When Doug and I founded the Center in 1999, our hope was that it would be a hub of educational activity for years to come. The Center has grown beyond our wildest dreams and our vision has not only come to life, but two decades later has gathered an incredible dedicated extended family and a greater community sharing in the Center’s mission with us.
Wrangling the Center’s growth and evolution as a wildlife park has been a little like herding cats. From one sassy little caracal named Aretha Franklin to a collection of more than 80 animals of more than 20 species, our goals have remained the same–to offer our visitors the opportunity to engage with a broad variety of carnivores in a way that made them care and want to take action.
The Center was relocated to our current property over the winter of 2001-2002 and began with limited volunteers and interns, and our very first staff members! The intimacy of working shoulder to shoulder and eating sitting on the kitchen floor of the staff house together makes a bond that is not easily broken. Many of the those who began with us on this site are still involved today.
Our Visitor’s Center, built in 2010, has hosted a wide range of birthday parties, weddings, receptions, posh soirees and annual events. We have offered courses on wild felid husbandry and wolf and wolfdog hybrid management. We also offered educational seminars for interns and staff and tour guide training programs.
This year we printed photos of every animal that has lived at our park. In twenty years we have provided care for 46 lions, tigers and leopards. We have adored our more than 50 small cats from species drawn from across five continents, and nearly two dozen small carnivores including binturongs, large and small spotted genets, and kinkajous. Our canid pack has included 15 New Guinea singing dogs, four wolves, two dingoes and a coyote. We have witnessed the births of singing dogs, and cats small and large; some born to incoming animals and some planned births to help sustain these species. Seeing photos of all of these beloved animals at once has been a bit emotionally overwhelming. Many of these animals came to us late in life, so we only had them for a brief time. Some came to us young and strong as companions for animals we had or to give us a new species to share with visitors. A handful of very special animals were born here, some of which lived with us for their entire lives.
Our history includes some spectacular growth spurts, like in 2004 when we agreed to take in 14 big cats that shortly after arrival had 15 cubs. This Fall, the remaining 10 cubs born that year celebrated their 14th birthdays, and two of the lady lions who arrived in 2004 are still living at the park. In 2006, we took in several animals from a zoo that was closing after 50 years in business. The animals that came to us were mostly older, but extremely memorable, like Roy, a bobcat with impaired vision who had been caught as a young wild bobcat raiding a zoo’s aviary. In his late teens when he arrived, he lived into his mid-twenties, contentedly navigating his habitat by scent and sound.
Our interactiveness with our animals, understanding of their social structure and nuances, and attentive daily care lends itself to opportunities to document what we are learning. It also allows us to serve as a bridge when researchers and scientists want to use these relationships to gain more insight into animal behavior, intelligence, and the effects of illness or aging. Because the animals are acclimated to us being present, unless we are bringing lunch or a special treat to them, their behaviors remain consistent. They respond quickly and enthusiastically to operant conditioning training, which enables us to guide their behavior into performing certain tasks like getting on a scale or exploring a protected iPad.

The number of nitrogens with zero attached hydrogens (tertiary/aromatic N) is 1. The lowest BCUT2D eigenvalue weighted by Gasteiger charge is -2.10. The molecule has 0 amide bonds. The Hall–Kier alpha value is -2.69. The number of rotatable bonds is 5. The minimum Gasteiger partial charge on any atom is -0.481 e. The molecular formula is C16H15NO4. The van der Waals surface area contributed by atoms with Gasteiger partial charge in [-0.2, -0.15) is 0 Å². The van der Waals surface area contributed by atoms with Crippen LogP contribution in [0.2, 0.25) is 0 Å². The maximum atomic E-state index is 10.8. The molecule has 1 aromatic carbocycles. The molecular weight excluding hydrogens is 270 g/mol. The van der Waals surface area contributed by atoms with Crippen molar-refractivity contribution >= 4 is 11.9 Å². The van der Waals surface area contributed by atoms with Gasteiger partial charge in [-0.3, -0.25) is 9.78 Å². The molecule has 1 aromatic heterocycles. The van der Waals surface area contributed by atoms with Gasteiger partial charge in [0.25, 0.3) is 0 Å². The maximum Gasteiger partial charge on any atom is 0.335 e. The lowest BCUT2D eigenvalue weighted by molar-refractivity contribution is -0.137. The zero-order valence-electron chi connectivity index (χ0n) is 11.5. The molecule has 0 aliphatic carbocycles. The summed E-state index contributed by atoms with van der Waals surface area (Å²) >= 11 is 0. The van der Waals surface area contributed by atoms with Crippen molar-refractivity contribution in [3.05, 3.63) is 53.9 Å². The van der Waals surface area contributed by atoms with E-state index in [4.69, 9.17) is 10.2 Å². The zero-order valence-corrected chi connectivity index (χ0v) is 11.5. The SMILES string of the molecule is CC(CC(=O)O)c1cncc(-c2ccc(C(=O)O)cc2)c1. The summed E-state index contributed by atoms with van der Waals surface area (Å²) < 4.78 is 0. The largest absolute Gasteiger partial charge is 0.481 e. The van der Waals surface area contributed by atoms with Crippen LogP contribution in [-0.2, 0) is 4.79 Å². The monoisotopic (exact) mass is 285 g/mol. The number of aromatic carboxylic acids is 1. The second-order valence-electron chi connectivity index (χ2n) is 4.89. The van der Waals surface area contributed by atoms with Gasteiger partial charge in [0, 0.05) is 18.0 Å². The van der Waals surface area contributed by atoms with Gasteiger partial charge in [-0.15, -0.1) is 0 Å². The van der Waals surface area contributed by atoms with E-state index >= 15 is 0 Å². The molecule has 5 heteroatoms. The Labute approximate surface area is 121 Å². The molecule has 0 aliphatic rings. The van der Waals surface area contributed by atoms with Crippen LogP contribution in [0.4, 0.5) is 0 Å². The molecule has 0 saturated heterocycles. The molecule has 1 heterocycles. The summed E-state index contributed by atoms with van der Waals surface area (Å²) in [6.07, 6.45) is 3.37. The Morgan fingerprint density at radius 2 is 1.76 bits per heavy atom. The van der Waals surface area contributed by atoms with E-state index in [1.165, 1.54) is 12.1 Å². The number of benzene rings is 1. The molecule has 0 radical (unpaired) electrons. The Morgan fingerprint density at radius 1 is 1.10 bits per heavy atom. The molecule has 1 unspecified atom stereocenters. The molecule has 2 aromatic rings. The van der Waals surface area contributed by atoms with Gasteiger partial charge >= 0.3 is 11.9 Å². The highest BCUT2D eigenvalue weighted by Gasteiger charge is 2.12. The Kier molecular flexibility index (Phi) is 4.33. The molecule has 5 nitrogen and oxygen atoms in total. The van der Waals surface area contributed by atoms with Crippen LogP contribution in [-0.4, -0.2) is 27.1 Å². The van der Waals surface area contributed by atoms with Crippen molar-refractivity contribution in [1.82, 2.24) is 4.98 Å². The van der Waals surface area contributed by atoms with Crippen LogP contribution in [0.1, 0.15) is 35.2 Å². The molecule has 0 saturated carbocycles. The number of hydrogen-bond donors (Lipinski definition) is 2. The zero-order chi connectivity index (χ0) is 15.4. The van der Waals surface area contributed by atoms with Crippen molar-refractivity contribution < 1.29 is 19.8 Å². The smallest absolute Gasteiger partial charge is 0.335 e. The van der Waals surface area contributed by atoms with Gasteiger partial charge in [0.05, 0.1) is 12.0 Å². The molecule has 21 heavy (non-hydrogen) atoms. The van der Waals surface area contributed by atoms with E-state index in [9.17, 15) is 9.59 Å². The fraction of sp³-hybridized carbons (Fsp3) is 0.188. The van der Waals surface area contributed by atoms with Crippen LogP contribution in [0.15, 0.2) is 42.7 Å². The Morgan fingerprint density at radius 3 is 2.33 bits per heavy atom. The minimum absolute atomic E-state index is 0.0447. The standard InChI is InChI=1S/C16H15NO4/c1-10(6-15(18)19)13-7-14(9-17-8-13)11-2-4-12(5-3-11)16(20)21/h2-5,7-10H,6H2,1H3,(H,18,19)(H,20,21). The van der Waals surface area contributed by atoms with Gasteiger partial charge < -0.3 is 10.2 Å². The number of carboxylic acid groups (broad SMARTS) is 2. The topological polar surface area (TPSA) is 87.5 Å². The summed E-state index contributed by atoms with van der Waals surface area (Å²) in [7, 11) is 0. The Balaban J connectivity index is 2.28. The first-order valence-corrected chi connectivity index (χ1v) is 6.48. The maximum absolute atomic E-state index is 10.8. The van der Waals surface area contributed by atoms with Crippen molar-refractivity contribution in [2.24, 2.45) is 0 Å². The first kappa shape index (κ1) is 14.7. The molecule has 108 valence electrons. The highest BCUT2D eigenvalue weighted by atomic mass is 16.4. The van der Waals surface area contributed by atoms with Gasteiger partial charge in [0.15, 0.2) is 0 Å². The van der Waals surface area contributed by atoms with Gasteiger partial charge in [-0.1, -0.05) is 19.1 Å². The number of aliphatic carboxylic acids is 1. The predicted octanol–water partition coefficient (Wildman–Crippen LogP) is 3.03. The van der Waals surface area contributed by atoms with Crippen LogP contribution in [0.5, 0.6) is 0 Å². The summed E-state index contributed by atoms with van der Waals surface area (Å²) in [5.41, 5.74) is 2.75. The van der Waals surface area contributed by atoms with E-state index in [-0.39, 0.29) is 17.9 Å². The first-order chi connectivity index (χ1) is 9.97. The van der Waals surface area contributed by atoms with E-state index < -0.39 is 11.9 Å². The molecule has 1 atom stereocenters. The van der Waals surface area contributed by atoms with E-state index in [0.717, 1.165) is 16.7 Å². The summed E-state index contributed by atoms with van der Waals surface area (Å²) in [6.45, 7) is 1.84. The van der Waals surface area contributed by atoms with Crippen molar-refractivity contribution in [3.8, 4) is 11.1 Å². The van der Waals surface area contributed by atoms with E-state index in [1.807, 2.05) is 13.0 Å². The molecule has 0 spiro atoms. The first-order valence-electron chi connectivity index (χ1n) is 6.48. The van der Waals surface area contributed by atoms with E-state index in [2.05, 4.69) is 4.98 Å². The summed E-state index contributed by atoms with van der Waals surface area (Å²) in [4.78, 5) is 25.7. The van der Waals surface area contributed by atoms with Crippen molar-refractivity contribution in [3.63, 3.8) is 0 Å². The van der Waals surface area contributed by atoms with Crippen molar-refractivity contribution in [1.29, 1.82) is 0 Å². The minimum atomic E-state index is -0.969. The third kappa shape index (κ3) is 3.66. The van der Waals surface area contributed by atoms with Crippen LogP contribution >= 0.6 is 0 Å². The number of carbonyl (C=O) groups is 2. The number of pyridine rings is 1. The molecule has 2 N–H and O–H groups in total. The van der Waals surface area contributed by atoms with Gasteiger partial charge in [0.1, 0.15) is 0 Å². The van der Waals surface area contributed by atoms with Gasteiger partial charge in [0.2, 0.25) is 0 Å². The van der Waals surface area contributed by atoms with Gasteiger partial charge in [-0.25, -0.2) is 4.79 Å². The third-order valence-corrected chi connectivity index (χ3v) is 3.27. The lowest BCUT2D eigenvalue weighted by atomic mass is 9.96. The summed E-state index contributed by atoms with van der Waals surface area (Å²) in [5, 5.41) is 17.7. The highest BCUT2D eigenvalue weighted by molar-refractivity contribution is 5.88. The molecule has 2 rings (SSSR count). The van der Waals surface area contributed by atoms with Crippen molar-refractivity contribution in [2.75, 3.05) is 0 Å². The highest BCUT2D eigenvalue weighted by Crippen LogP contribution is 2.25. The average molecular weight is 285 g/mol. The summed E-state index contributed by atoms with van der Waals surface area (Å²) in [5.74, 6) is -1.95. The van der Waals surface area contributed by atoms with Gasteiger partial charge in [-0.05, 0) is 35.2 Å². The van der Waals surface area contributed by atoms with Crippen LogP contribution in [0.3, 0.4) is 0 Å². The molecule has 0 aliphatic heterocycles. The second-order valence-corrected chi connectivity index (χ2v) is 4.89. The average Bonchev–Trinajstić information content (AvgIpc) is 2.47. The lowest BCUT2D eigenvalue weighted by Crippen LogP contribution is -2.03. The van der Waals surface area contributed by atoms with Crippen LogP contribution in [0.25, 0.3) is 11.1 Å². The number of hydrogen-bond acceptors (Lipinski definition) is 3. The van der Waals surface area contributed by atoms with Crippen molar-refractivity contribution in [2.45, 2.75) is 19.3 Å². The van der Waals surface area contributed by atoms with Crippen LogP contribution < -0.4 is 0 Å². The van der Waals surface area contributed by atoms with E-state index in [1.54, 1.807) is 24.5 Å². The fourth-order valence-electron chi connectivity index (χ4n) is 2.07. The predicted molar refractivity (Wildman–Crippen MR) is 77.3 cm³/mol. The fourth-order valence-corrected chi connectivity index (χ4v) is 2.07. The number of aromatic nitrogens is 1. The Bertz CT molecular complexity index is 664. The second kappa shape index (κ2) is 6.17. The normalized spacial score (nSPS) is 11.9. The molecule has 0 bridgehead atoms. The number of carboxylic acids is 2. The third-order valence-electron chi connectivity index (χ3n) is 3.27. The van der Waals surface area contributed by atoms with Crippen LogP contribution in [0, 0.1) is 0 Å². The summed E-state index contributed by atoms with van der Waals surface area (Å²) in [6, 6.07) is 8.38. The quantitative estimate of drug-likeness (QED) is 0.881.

When veterinary care for the animals requires that they have a procedure, we use the opportunity to collect samples for genetic documentation, or to donate removed tissue to appropriate research projects. Our animals have contributed to publications on the genetics of worldwide animal populations, wild felid reproduction, cystinuria, hybrid sterility, animal behavior, tick borne illness, tumors, and New Guinea singing dog parturition denning behavior, and more.
So many of our animals have lived to an advanced age, we are beginning to become experts in geriatric care for some of these species. The change of seasons is especially hard on them, and they have special needs to get them through the winter months. Our heated dens stuffed with extra bedding keep our cats snug and warm, but our more tropical animals have heated buildings to keep them warm and active. The binturong, genet, fennec fox, and lemur species all enjoy the warm spaces that allow them to sun in a window and snuggle in near the heater. Some of our animals change their diets substantially in the winter, requiring extra fat or vitamin supplements to keep them fueled in chilly weather.
As we embark on our year end campaign, our goal is to provide continued exemplary care to our 85 animals by raising $15,000 by December 31st, but we can’t do it without your help.
There are many ways to donate: you can mail a check payable to the Conservators Center by the return envelope provided, donate online or call us at (336) 421-0883. Donating in honor of or in memory of a loved one is another very special way that you can support us.
We cannot adequately express our gratitude for the two decades we have had with you. This community has experienced so much together – arrivals, births, losses, growth, pain, setbacks, successes, and most importantly, an intense and shared belief that these animals matter to the world and that it is our responsibility to care for and protect them. We could not have gotten this far without you, and we can’t wait to bring you with us as we continue to grow, teach, and learn.
Mindy Stinner, Founder and Executive Director